A new set of problems arose after the emporium opened. According to Walker, "there has been formed a White Retail Dealers' Association, taking in every White man and woman selling anything at retail ... When the White Retail Dealers' Association [WRDA] decides to crush out a Negro merchant, the wholesale merchants are notified not to sell the Negro ... saying if they do, they will not receive the patronage of the White merchants." In at least one case, according to Walker, wholesalers stopped short of refusing to supply the emporium with goods but instead demanded cash payment, refusing to grant the customary 60-day credit afforded to White merchants.

The emporium struggled from the start, but its troubles were not confined to the difficulties created by the WRDA. One of its fundamental challenges was the limited income of its customer base. Another major problem, one that infuriated Walker, was what she saw as the unwillingness of Black shoppers to sufficiently support the emporium and other Black-owned businesses. "Why do we insist on pushing ourselves where we are not wanted?" she questioned her audience. "Or are we so simple and short-sighted that we are willing to give the White man every dollar that we can muster when he is daily telling us to get away from him?" The emporium closed its doors in 1911.

Streetcar Boycott

Walker was not hesitant to marshal St. Luke resources in support of Black civil rights. Such was the case when she became a leader of the 1904 Richmond streetcar boycott, which arose in opposition to the newly instituted policy of segregation on the city's streetcars. The St. Luke Herald was one of the strongest voices in favor of the boycott, and Walker brought the resources of the St. Luke Penny Savings Bank to bear when she, along with several other Black Richmond bankers, issued a public pledge of support for the establishment of an alternative streetcar company.

The boycott illustrates how Walker's thinking fit into the debate among Black reformers and intellectuals about the best strategies for advancement. W.E.B. Du Bois stood at one end of the spectrum. "Du Bois believed in agitating for political rights — political equality for Black people," says historian Marvin Chiles of Old Dominion University. "To him, business ventures and economic prosperity were fine and to be encouraged, but the main goal for those who were considered elites was to work politically for racial equality." Du Bois seems to have shown little interest in the Richmond streetcar boycott.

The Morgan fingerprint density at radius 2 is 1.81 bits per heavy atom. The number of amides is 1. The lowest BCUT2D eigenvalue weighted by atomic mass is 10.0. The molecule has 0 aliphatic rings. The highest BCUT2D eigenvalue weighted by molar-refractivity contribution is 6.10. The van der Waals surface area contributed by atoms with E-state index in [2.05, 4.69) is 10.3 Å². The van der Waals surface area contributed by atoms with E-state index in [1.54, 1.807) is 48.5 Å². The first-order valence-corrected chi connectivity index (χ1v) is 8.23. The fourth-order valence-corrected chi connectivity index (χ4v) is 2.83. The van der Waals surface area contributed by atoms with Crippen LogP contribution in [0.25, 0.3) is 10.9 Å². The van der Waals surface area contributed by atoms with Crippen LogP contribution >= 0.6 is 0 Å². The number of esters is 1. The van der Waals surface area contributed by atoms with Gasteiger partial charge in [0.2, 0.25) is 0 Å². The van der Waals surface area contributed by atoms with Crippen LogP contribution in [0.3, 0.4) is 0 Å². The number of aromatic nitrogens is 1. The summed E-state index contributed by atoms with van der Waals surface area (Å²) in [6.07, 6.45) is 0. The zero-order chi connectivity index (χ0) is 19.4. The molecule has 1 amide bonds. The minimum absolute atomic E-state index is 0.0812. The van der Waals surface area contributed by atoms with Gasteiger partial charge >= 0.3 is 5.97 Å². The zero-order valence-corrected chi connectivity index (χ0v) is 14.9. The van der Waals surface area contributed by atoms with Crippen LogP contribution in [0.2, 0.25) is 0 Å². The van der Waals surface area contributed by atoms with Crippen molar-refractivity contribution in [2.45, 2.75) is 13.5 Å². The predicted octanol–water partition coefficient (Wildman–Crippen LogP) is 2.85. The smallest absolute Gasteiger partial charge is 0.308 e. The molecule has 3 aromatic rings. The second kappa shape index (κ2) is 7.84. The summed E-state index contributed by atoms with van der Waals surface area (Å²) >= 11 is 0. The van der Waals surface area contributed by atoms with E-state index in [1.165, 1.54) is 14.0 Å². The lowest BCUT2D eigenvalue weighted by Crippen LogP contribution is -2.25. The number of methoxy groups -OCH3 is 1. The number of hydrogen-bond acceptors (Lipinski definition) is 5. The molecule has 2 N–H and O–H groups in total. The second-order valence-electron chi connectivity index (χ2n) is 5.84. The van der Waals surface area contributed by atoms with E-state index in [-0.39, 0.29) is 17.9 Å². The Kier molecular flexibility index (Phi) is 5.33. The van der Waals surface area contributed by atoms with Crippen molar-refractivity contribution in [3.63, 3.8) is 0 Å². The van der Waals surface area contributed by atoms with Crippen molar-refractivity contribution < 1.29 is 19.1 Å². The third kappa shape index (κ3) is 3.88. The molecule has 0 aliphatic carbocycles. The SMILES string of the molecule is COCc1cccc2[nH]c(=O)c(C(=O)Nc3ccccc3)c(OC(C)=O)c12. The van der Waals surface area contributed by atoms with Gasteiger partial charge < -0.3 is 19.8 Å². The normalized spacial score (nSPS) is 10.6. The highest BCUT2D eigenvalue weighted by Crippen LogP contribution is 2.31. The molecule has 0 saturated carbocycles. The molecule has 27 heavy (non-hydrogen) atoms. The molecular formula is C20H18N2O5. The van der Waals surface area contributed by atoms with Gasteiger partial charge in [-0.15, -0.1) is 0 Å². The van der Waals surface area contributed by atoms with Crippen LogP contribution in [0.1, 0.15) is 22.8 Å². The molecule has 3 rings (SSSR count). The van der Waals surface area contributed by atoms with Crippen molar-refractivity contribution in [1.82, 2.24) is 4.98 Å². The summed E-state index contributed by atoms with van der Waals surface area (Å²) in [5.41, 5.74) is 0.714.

Walker was much more in the camp of Booker T. Washington, who favored the strategy of using boycotts as, in his words, "an exercise of economic power designed to elicit a specific change in future behavior." She had no objection to pursuing solutions through political means, but since such means were mostly out of her reach as a Black woman in the Jim Crow South prior to women's suffrage, Walker's first choice was to use economic power. To her, the boycott was a sort of economic warfare. The first goal was to bankrupt the segregationist streetcar company; the second was to provide Blacks with an opportunity to redirect the money saved on streetcar fares toward Black-owned businesses.


Walker left behind a tremendous legacy when she died on Dec. 15, 1934, due to complications stemming from diabetes. In addition to being the first Black woman to charter a bank, she had taken part in one of the nation's first school segregation protests as well as in one of its first public transit boycotts. She had revitalized the Independent Order of St. Luke and supported countless other organizations, co-founding the Richmond Chapter of the National Association for the Advancement of Colored People (NAACP) and even starting the first Girl Scout troop for Black girls in the South. She was a pathbreaker — an American pioneer.


Brown, Elsa Barkley. "Womanist Consciousness: Maggie Lena Walker and the Independent Order of Saint Luke." Journal of Women in Culture and Society, Spring 1989, vol. 14, no. 3, pp. 610-633.

Chiles, Marvin. "'Down Where the South Begins': Black Richmond Activism before the Modern Civil Rights Movement, 1899-1930." Journal of African American History, Winter 2020, vol. 105, no. 1, pp. 56-82.

Garrett-Scott, Shennette. Banking on Freedom: Black Women in U.S. Finance Before the New Deal. New York, N.Y.: Columbia University Press, 2019.

Marlowe, Gertrude Woodruff. A Right Worthy Grand Mission: Maggie Lena Walker and the Quest for Black Economic Empowerment. Washington, D.C.: Howard University Press, 2003.